Question: There’s a lot of chatter about paper currencies of the world losing their value. And of course, the U.S. dollar is usually mentioned as vulnerable due to our excessive national debt. Is there any way to protect against this possibility other than by buying gold or silver or other precious metals? I don’t have any overseas business transactions, and I’m not planning to travel abroad anytime soon, but still I wonder whether I should be concerned. Also, do you think that some large countries, such as China — which has been buying a lot of gold lately — will tie their currencies to gold?
Ric: First of all, buying gold and silver and other precious metals is not regarded as a valid way to protect yourself against a decline in the value of U.S. currency. You’re assuming that gold prices will rise if the value of the dollar declines, but if you look back over long periods, you will discover no correlation between the two. It’s a myth, nothing more than marketing propaganda by the promoters of gold, silver and other precious metals to get you to buy what they’re trying to sell.
If you’re seriously trying to protect against fluctuations in currency, the only place you can purchase an investment with a direct correlation to currency fluctuations is in the options and futures markets. There you can trade contracts that are bets about the future value of the dollar.
But this approach is problematic for three reasons.
The first is that the commissions for trading these contracts are so high that, in many cases, you have to earn a 20 to 40 percent profit to break even.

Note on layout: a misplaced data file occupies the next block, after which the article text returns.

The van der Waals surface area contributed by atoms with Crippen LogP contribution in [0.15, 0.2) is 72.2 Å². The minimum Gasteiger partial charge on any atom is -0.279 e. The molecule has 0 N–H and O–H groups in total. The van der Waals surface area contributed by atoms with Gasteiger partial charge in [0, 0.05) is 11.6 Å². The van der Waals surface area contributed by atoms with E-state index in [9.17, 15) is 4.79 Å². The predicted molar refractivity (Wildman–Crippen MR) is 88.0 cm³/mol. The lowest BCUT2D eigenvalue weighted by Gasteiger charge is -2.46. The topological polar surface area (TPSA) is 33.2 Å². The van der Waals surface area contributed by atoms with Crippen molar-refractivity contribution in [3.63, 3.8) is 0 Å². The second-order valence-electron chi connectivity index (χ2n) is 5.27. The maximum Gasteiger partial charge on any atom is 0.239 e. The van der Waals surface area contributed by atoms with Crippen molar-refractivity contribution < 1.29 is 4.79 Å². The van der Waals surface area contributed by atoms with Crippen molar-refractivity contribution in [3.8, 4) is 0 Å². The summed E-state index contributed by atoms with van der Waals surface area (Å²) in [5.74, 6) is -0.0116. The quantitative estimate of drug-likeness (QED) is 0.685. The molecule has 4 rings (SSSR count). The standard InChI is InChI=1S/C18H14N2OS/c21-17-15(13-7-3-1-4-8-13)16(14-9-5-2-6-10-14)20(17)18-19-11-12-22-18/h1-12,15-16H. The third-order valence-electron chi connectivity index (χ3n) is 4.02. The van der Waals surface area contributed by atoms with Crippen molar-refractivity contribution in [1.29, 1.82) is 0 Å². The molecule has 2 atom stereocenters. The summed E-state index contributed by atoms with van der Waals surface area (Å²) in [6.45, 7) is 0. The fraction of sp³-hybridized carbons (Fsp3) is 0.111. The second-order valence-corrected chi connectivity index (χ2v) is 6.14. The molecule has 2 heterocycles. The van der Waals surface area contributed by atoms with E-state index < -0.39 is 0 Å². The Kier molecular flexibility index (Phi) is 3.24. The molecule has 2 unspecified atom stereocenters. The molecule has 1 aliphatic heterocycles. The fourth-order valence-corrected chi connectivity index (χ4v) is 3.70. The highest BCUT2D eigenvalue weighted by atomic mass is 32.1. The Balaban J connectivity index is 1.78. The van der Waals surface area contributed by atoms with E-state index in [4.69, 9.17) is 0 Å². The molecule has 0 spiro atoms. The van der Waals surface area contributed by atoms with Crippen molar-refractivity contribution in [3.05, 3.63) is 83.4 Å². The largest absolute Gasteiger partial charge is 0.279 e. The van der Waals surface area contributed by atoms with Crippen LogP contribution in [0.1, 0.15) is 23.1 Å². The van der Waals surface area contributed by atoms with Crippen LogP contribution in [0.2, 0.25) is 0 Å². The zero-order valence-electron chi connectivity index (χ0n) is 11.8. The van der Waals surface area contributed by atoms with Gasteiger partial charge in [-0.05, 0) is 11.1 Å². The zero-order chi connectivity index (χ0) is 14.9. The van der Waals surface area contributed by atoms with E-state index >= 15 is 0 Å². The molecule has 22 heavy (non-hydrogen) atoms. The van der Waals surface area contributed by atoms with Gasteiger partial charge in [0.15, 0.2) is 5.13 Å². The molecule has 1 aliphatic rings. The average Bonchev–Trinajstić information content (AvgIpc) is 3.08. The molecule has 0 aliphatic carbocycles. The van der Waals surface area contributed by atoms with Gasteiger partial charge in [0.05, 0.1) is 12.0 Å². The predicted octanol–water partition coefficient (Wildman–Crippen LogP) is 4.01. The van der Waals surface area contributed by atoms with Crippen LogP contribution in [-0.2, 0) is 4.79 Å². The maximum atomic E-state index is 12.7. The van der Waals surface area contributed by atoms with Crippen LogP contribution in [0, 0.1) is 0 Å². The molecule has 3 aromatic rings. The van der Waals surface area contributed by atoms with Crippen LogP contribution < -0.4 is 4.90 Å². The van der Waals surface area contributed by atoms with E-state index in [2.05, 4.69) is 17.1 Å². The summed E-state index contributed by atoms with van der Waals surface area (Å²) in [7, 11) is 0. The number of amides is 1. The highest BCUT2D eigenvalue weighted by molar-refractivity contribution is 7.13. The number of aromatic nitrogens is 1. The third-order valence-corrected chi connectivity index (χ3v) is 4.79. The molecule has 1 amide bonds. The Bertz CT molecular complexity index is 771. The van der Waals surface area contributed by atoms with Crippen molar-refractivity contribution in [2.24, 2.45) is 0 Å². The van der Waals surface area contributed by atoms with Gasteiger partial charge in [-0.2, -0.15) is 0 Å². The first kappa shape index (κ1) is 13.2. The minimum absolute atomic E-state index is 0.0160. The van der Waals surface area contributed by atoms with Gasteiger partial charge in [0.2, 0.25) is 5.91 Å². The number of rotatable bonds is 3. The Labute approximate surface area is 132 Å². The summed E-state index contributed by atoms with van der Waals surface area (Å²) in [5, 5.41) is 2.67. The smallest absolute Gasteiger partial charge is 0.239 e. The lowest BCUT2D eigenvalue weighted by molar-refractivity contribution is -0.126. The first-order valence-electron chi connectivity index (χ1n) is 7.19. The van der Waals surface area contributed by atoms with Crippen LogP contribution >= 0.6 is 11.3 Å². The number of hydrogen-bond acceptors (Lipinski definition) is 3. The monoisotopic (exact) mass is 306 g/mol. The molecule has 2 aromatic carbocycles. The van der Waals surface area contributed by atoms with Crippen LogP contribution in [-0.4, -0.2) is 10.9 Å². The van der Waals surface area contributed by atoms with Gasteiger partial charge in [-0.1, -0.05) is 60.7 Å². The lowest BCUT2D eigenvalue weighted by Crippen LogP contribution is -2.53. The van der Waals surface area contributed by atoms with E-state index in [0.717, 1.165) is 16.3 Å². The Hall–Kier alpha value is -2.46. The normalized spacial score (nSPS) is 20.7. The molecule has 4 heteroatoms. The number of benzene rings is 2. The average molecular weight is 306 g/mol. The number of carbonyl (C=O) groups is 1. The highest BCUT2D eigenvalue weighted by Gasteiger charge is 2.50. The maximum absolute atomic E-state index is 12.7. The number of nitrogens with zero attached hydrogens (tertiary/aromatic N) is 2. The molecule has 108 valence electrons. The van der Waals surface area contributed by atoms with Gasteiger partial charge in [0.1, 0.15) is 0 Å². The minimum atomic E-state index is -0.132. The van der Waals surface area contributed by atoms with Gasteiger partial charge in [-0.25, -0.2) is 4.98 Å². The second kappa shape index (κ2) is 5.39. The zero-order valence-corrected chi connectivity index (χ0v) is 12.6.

Second, all the contracts are short term, which means that profitable trades are subject to top marginal tax brackets, not the lower long-term capital gains rates — thus reducing your net profits.
Third, because the contracts are short term (under one year, with many lasting only days), not only do you have to be right about which way the currency will fluctuate, you also have to predict when the fluctuation will occur — because if the move occurs later than you thought, you lose. In other words, it’s not enough to be right; you have to be right at the right time.
That is extraordinarily difficult to do, which is why the people who tend to make the most profit from playing the currency game are the brokers selling options and futures contracts, not the investors trading them.
Because you don’t have business interests overseas and aren’t planning to travel there, it’s really not an issue for you. If you were going to plan a vacation to Europe, I would tell you to buy euros now, to lock in today’s price and protect yourself from future fluctuations in value. That way you’d know what you’re going to spend on your trip, but since you’re not going, it doesn’t matter.
My point is, for an American consumer living in America and buying American products, currency fluctuation is not a concern. Currency fluctuation applies only to people dealing with foreign currencies in business or travel. Since that’s not you, you can ignore all those sales pitches.